The OP is bigger than most kids who would be racing that ski, but no so big that he's beyond the limits of that ski for free skiing.  He would be just fine on an adult GS ski as well, probably even a FIS GS ski.  Looks like the biggest sale is on the the Jr SG though, so it's not a bad compromise for the sake of economics.

I've assumed that the OP has a pretty good skill level as a former racer, sufficient to know how to work a race ski.  I wouldn't recommend this equipment to someone without a racing background. 

As noted to the OP:  check your recommended binding settings to be sure the bottom end of the 1018 (i.e. 10) works for you.

post #16 of 21

If it is true that ski companies lose money on these jr race skis in hopes of brand loyalty when you get older, wouldn't it benefit the company to put the "weight limit" at a certain low point, so at some point people switch to the adult ski? 
What is different about the construction/materials?
This sounds an aweful lot like ski companies tricking people into buying a set "telemark skis" through marketing when the only real difference is graphics. Am I crazy/wrong?

post #17 of 21
I don't know the full details of the cost model, but I don't think the companies are necessarily losing money on Jr skis.  In my area the retailers offer good prices for kids in registered race programs.  A lot of these kids are going through more pairs of skis in a short time, so even if the margin is lower, the retailer sells more pairs of skis, and maybe that evens it out a bit.  Some retailers offer half back programs:  trade in your kid's gear at the end of the season, get a good credit towards new gear next season.  You're happy, the retailer gets repeat business, and the retailer can also get some additional revenue by reselling the old gear.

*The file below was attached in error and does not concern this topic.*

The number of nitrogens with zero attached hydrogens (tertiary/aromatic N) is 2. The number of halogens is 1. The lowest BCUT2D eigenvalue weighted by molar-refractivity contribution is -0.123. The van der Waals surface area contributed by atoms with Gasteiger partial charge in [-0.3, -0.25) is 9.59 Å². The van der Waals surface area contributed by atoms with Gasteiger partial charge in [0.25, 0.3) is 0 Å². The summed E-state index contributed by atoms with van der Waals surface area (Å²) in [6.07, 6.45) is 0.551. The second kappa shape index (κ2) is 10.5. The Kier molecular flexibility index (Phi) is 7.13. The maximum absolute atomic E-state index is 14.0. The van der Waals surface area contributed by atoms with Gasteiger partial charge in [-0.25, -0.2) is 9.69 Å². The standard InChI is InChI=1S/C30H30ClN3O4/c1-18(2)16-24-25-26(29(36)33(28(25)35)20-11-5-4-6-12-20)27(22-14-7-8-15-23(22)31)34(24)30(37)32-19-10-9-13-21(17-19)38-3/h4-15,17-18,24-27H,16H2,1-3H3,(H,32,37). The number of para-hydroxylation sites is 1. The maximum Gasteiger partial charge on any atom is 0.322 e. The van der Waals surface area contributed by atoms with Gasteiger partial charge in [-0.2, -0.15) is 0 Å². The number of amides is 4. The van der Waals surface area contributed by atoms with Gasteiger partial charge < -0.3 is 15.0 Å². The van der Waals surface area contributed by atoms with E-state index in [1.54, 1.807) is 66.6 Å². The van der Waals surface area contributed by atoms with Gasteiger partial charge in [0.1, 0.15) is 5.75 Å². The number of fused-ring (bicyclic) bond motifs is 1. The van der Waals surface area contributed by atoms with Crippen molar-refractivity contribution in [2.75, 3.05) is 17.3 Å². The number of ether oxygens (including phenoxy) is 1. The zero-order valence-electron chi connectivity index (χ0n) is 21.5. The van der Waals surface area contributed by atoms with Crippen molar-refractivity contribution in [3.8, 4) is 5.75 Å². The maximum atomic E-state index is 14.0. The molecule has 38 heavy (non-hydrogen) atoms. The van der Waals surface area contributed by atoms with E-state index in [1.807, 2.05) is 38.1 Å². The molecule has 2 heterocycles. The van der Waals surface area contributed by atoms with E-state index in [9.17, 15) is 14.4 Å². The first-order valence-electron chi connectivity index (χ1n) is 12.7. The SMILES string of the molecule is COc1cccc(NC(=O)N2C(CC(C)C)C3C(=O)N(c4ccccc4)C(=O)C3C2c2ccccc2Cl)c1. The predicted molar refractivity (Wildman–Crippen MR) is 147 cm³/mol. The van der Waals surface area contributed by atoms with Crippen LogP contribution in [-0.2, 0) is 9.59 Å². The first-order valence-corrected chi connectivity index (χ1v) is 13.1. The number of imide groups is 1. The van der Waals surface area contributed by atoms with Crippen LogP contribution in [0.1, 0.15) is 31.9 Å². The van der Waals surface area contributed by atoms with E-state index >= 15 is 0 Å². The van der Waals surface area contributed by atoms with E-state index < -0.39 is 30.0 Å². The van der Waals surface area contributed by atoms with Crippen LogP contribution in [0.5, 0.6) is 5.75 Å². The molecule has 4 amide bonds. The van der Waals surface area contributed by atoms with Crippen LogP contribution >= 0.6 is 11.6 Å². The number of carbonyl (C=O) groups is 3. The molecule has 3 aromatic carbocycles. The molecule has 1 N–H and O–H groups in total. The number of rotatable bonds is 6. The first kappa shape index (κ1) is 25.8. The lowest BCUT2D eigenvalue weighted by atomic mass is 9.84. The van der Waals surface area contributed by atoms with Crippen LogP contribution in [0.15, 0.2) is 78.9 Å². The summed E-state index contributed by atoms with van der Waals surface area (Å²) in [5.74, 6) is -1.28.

At the K2 level, which is where the overlap with adults starts, there isn't any fundamental difference in basic materials & construction.  How the basic materials are put together matters of course, and determines if the final result is targeted towards a 14-year old K2 or a 17-year old FIS racer.  Having said that, a K2 GS ski is going to be a better ski and a better performing ski than some of the adults skis with similar lengths and profiles.
post #18 of 21
appreciate the efforts, but I'm still looking for some "evidence" of what makes these JR race skis inferior and the adult models a "better" ski. 
post #19 of 21
Thread Starter 
I backed out of the sale. 

I have been skiing on Atomic Beta Race 9.34 (first year they made yellow ones) slalom skis since I raced on the icy east coast.  These puppies are 11 years old now.

The waist is THIN... and if I got into a 64mm waist again, they'd probably perform just as well as my current skis do on the west coast.

Perhaps the 2009 Atomic Nomad Crimson Ti?
I appreciate all the advice here so far.  I do maintain race form for many of my groomer runs, and I will only have a 1-ski quiver this year, since this is my first year living in Utah.
post #20 of 21
That ski highly intrigues me too.  Don't know anything about it though.  Funny though, That yellow atomic beta race was my last ski before my pocket rockets.
post #21 of 21
Look for 09 Rasing hell, or 2010 D2 VC from ATOMIC